- In politics, the UK’s snap election will be held on the 8th of June. Prime Minister May called the vote to expand her majority as well as extend her leadership tenure but the polling suggests that while she should win handily, it may not be the size of the majority that she was hoping for. The new French president Macron also is facing a slightly deteriorating budget situation that will require cost-cutting or greater revenues to meet EU guidelines. Or it could just disregard them. The EU has bigger issues in Italy and Greece, for example.
- To combat speculation in property (see graph on right), commodities and the markets, the Chinese government continued its slow tightening of credit availability and interest rates, with 5- and 10-year bonds well over 3.5%, the highest level in three years. The results are filtering through to the economy, with many statistics showing a downshift. Export and import growth cooled by more-than-expected in April with the former rising by 8% from a year earlier and the latter by 11.9%. Fixed Asset Investment and Industrial Production both rose less than expected (+8.9% versus +9.1% and +6.5% versus +7.1%, respectively), though Retail Sales did slightly beat expectations (+10.7% versus +10.6%). Given the credit risks, Moody’s downgraded China from Aa3 to A1 as well as the outlook from stable to negative. Hong Kong was also marked down the same. China manufacturing expectations measured by PMI fell below 50 for first time since Jun 2016. This comes alongside below consensus (and sub-50) PMI prints from Taiwan, South Korea and Malaysia, thus displaying a possible Asia-led softening in economic momentum.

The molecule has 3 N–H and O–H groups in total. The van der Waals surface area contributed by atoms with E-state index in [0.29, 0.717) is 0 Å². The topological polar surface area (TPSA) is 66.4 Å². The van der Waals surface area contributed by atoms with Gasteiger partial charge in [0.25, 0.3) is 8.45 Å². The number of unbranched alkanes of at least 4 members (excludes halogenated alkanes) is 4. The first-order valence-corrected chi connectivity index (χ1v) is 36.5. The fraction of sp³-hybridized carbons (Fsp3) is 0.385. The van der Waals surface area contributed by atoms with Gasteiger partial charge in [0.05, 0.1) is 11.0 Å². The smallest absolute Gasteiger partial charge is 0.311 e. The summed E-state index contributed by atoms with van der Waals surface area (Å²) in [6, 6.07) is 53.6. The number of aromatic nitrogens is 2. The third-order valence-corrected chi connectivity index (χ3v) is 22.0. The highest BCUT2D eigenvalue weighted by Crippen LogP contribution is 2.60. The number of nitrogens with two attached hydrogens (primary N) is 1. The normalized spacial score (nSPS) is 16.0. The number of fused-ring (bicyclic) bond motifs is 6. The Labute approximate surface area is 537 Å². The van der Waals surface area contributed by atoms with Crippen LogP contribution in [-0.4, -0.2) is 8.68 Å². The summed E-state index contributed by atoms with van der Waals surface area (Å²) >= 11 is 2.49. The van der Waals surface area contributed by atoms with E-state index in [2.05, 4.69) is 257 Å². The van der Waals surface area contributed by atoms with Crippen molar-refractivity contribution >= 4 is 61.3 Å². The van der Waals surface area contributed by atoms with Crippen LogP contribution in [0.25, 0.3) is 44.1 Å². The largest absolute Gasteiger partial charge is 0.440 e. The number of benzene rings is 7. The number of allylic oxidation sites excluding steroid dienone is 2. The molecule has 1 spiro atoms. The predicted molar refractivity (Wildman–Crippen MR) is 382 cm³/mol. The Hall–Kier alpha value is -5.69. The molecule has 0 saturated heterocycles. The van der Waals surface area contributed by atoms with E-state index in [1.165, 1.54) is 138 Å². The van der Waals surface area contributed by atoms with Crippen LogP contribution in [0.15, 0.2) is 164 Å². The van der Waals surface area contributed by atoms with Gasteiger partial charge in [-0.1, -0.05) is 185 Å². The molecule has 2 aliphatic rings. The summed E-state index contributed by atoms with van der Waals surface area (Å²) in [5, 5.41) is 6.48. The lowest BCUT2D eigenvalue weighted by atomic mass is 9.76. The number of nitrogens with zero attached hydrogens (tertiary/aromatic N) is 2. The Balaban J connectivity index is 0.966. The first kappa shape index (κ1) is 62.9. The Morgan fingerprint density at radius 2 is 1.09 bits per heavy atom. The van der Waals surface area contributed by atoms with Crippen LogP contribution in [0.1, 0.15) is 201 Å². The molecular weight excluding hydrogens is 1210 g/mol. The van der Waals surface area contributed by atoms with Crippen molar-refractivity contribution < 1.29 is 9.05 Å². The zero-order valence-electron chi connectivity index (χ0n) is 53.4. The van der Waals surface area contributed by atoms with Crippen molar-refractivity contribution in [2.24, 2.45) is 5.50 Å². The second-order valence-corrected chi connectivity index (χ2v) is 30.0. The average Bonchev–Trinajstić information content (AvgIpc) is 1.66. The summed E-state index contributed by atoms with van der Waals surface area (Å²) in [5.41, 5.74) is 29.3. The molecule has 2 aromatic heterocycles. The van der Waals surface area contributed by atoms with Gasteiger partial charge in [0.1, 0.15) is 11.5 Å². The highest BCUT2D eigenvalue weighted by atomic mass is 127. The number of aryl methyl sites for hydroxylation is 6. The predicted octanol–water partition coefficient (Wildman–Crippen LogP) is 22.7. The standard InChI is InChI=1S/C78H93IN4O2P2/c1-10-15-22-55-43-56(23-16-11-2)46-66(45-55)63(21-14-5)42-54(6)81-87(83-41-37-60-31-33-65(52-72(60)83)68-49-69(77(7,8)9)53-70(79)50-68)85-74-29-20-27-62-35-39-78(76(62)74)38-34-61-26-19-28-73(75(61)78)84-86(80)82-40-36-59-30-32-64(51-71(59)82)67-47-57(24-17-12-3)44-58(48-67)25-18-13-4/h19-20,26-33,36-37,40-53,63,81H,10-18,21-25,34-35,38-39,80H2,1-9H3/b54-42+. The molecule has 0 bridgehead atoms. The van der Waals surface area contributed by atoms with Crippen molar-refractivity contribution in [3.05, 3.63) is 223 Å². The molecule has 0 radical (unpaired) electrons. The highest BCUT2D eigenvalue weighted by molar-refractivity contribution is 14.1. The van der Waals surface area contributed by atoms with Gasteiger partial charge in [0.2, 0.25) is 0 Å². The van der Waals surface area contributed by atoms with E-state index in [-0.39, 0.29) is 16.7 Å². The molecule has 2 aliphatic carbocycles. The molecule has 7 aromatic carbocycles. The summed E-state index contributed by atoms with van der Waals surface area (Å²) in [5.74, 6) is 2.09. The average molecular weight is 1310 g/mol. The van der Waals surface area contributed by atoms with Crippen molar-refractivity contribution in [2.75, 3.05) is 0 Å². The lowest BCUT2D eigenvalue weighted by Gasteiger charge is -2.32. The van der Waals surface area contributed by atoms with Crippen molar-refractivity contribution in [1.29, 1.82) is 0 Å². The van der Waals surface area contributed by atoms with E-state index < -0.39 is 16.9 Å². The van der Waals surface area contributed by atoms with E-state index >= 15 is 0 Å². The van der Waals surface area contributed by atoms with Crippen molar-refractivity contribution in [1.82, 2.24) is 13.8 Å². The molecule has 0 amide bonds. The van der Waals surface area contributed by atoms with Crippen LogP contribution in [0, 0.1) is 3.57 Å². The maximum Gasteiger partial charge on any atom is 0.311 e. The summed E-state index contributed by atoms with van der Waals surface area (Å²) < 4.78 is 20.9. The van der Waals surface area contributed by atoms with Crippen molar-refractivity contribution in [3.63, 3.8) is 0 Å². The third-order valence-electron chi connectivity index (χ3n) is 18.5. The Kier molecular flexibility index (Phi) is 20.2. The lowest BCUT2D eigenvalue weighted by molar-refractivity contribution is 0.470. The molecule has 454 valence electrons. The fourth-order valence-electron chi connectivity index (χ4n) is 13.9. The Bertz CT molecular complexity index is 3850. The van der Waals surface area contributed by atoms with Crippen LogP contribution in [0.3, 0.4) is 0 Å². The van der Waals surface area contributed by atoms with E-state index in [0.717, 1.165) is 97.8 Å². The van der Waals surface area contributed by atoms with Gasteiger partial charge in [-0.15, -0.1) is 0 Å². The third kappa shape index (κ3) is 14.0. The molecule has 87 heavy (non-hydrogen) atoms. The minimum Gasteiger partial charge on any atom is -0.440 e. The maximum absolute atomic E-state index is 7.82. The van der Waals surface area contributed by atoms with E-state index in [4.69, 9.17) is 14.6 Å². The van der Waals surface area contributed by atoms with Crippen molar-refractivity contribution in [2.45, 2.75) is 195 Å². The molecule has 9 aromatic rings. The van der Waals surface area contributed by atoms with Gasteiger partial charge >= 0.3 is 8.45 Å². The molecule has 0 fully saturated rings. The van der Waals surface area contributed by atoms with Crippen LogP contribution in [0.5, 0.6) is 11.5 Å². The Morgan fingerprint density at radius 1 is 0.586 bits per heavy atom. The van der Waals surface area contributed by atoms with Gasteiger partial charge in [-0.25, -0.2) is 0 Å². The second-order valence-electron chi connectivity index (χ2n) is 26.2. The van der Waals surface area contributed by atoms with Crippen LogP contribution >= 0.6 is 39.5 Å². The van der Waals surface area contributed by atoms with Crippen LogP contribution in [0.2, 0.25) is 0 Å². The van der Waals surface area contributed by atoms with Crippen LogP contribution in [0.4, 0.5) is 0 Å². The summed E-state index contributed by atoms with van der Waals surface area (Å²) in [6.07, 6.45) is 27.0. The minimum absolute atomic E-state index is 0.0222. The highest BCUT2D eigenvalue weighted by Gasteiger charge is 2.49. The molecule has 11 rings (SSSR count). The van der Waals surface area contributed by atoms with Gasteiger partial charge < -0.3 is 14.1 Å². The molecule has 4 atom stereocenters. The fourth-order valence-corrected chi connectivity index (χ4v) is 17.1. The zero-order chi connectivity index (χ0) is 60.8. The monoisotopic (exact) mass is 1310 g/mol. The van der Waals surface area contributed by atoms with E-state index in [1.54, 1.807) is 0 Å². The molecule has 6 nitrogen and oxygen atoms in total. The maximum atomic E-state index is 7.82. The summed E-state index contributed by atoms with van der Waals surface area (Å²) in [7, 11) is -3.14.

- On the other hand, Japan had a strong Q1 GDP print at +2.2% annualized – beating Europe and the US! Consumption and exports were the main drivers which has been a concern with the aging population and overall deflation in the economy. Investment was positive but small. The current account (which measures trade) hit its highest level measured in Yen since 2007 as low energy prices and strong tourism (and the strong exports mentioned above) all made material contributions. Q2 is expected to see a similar growth trend as April’s industrial production grew strongly though not quite as much as expected (+4.0% versus +4.2% expected). Inflation and unemployment stayed constant at low levels. All of this is quite welcome news to Prime Minister Abe given his administration’s repeated attempts to support the economy.
Finally, the quote of the month which reminds us that even in dark times, there is the potential for a positive perspective:
“Adventure is just a romantic name for trouble. It sounds swell when you write about it, but it’s hell when you meet it face to face in a dark and lonely place.”
– Louis L’Amour – American novelist and cowboy
Best of investing!
David Burkart, CFA
Coloma Capital Futures®, LLC
Special contributor to aiSource
Additional information sources: BBC, Bloomberg, Financial Times, The Guardian, JP Morgan, PVM, Reuters, South Bay Research, Wall Street Journal and Zerohedge.